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Osowsk i- Tomiczek
Created by Administrator Account in 10/21/2009 7:47:33 AM

 


...I have just started to research my family history. The family names are Tomiczek and Osowski. Anything you know about the meaning of these names would be appreciated.

Osowski is a fairly common name in Poland; as of 1990 there were 4,971 Polish citizens by that name. They lived all over the country, with the largest numbers in the provinces of Bydgoszcz (417), Gdansk (690), Katowice (210), Warsaw (339), but there are numerous other provinces with 100+ Osowskis. Generally names ending in -owski arose as references to a place from which a person or family came, or had owned (if they were noble), and it's likely this name refers to any of numerous places named Osow, Osowo, Osowa, Ossowo, etc. That's why the name is so common, there are many villages with names that could yield a surname Osowski, so the surname is common and spread all over Poland. So unfortunately this surname, like most Polish names, doesn't shed much light on exactly where the family came from: there are just too many Osowskis, in too many places.

Tomiczek is less common, but still not rare: as of 1990 there were 1,348 Tomiczeks in Poland. The name is most common in the provinces of Bielsko-Biala (649) and Katowice (385), with smaller numbers scattered all over Poland. That distribution pattern is interesting, because the name is by far most common in those two provinces in southcentral Poland, near the border with the Czech Republic. In fact, I suspect the name may be more Czech than Polish. It clearly is a diminutive of a name such as Tomik, which in turn comes from Tomasz (Thomas) and means "little Tom, Tommy." Tomiczek would mean something like "Tommy's son." There are many names that mean that in both Polish and Czech, but Polish would lean more towards forms such as Tomczak or Tomczyk -- that -iczek looks and sounds to me like a Polish rendering of Czech -iĉek. So looking at the geographical distribution and the linguistic form, I suspect this is a Polonized version of a Czech name. Many Czechs lived in Poland, so that's not an outrageous suggestion. In any case, whether of Polish or Czech origin, it means something like "Tommy's son."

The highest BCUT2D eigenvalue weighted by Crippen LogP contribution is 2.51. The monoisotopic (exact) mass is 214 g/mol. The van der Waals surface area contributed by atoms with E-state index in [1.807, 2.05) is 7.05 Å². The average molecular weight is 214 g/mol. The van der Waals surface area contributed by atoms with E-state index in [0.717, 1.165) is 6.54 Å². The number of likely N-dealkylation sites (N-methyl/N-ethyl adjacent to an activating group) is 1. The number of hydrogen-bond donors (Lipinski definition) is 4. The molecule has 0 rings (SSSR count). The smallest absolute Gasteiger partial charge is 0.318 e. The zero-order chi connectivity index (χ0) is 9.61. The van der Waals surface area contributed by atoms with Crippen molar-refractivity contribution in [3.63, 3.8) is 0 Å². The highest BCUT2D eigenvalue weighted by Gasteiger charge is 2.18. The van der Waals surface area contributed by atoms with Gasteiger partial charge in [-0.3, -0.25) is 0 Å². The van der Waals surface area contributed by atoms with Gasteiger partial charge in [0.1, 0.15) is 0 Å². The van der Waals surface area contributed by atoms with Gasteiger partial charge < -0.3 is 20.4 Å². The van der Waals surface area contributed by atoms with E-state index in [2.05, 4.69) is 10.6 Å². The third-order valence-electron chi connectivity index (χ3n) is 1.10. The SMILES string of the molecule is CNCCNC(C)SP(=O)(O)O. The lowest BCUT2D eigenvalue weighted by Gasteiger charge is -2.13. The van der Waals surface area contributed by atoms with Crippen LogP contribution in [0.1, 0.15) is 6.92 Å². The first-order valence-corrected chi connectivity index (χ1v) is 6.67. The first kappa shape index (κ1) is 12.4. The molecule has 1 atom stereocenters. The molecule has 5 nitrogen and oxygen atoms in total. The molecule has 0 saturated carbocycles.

Copyright © 1998 W.F. Hoffman. All rights reserved. Used by permission.


 

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